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McManus v. Norwood

United States District Court, E.D. Louisiana

September 25, 2018

JOSEPH MCMANUS
v.
ELLA NORWOOD ET AL.

         SECTION: “H”

          ORDER AND REASONS

          JANE TRICHE MILAZZO, UNITED STATES DISTRICT JUDGE.

         Before the Court are Plaintiff's Motion for Recusal (Doc. 41), Motion for Reconsideration (Doc. 38), and Motion to Remove an Order of Protective Custody (“OPC”) (Doc. 42). For the following reasons, Plaintiff's Motions are DENIED.

         BACKGROUND

         This Court's previous Order and Reasons granting Defendants' Motion to Dismiss details the background of this consolidated action.[1] The details need not be repeated here. Nevertheless, some developments have occurred since then. On August 10, 2018-the same day it issued the Order and Reasons granting Defendants' Motion to Dismiss-this Court issued a judgment dismissing all claims in the consolidated action.[2] On September 10, 2018, Plaintiff filed a Motion for Reconsideration asking this Court to review its previous Order and Reasons granting Defendants' Motion to Dismiss all Plaintiff's claims.[3] In general, Plaintiff argues that this Court failed to give sufficient weight to certain evidence and misapplied the applicable law. Defendants oppose, arguing that Plaintiff untimely filed his Motion for Reconsideration and failed to allege sufficient grounds to warrant this Court's reversal of its own previous decision.[4] Plaintiff subsequently filed a Motion to Recuse this Court from the case and a Motion “to remove the order of protective custody.” This Court will address Plaintiff's Motion for Recusal first before analyzing his Motion for Reconsideration and Motion to Remove the Order of Protective Custody.

         LAW AND ANALYSIS

         I. Plaintiff's Motion for Recusal

         Pursuant to 28 U.S.C. § 455(a), “[a]ny justice, judge, or magistrate judge of the United States shall disqualify himself in any proceeding in which his impartiality might reasonably be questioned.” Nevertheless, “[a] motion for recusal is within the discretion of the district judge.”[5] “A party seeking such disqualification must show that, if a reasonable man knew of all the circumstances, he would harbor doubts about the judge's impartiality.”[6]“[S]peculative allegations of potential bias are not sufficient to warrant recusal.”[7]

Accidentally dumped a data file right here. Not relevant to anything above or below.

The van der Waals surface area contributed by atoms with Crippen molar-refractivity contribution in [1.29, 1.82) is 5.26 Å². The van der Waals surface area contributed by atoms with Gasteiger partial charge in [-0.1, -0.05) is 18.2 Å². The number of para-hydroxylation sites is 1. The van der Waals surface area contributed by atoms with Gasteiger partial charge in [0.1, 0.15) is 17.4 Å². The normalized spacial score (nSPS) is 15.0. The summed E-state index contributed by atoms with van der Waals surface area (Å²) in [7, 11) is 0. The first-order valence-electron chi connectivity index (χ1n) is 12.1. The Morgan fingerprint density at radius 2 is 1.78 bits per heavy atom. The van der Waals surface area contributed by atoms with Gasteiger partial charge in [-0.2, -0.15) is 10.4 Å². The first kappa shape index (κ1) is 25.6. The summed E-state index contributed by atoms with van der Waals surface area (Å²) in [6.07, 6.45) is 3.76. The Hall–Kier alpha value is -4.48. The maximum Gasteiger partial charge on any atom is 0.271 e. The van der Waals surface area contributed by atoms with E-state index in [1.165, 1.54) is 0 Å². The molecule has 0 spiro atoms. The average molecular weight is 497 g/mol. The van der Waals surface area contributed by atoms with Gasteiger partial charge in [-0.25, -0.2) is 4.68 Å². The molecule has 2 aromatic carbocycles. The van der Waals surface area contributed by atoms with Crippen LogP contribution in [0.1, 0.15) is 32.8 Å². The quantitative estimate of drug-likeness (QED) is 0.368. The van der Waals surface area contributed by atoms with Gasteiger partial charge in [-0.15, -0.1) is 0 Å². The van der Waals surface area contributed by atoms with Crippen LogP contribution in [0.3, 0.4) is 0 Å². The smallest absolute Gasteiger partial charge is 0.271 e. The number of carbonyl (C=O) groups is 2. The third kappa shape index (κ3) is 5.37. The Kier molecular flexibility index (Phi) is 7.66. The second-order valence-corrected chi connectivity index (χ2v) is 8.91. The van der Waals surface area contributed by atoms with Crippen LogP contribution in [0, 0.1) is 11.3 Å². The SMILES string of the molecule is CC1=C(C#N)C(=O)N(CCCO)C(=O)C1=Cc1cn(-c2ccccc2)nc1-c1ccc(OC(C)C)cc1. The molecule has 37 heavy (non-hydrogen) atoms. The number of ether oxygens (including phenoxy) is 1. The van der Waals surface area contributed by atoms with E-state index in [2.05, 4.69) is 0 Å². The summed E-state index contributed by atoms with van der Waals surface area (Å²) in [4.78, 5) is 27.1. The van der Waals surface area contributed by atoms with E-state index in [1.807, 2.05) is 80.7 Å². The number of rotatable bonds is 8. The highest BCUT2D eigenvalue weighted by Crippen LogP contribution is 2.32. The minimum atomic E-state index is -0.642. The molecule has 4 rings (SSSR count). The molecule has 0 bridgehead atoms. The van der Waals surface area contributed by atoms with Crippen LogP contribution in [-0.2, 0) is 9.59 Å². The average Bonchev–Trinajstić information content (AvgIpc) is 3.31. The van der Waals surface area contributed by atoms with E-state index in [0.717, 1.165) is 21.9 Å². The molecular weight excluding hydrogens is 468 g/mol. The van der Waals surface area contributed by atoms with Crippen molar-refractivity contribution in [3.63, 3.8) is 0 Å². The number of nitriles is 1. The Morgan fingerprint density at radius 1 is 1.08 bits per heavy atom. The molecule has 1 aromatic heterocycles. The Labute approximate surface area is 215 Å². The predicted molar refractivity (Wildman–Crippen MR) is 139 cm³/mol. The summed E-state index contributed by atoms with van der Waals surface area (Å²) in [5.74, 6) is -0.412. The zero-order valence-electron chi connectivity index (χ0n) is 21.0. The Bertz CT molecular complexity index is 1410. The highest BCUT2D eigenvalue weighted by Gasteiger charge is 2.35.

Plaintiff argues that this Court should recuse itself because “this judge do[es] not understand the law or the [U.S.] [C]onstitution.”[8] Plaintiff's disagreement with this Court's interpretation of the law is not sufficient grounds for recusal. As such, Plaintiff's Motion for Recusal is denied.

         II. Plaintiff's Motion for Reconsideration

         “There is no motion for ‘reconsideration' in the Federal Rules of Civil Procedure.”[9] Thus, depending on the time of filing, a motion to reconsider “is evaluated either as a motion to ‘alter or amend a judgment' under Rule 59(e) or as a motion for ‘relief from a final judgment, order, or proceeding' under Rule 60(b).”[10] Because the instant Motion was filed more than 28 days after the entry of judgment, it is analyzed as a motion for relief under Rule 60.[11]

         “Rule 60(b)(1) provides that a party may be relieved from a final judgment for ‘mistake, inadvertence, surprise, or excusable neglect.'”[12] Among the other enumerated reasons to grant relief are when new evidence emerges that could not have been discovered in time to move for a new trial under Rule 59(b), when fraud occurs, or when there exists “any other reason that justifies relief.”[13] The decision of whether to grant or deny a Rule 60(b) motion is within the trial court's sound discretion.[14] Such a motion must be filed “within a reasonable time” of judgment.[15]

         Because this Court construes Plaintiff's Motion as a Rule 60 motion for relief, Defendant's argument that Plaintiff's Motion is untimely under Rule 59 is moot. And because Plaintiff filed his Motion approximately one month after judgment, the filing is timely under Rule 60's reasonableness standard. Since Plaintiff's Motion is timely, the Court will now address Plaintiff's arguments that this Court improperly dismissed his claims against all Defendants.

         This Court dismissed the claims against Defendants Dennis Thomas, Charles McManus Jr., and Ellamae Norwood for lack of subject matter jurisdiction.[16] In his Motion for Reconsideration, Plaintiff does not challenge the merits of this ruling but instead argues that this Court failed to consider factual allegations he made to support his claims against the defendants.[17]These allegations have no bearing on this Court's dismissal for lack of subject matter jurisdiction. ...


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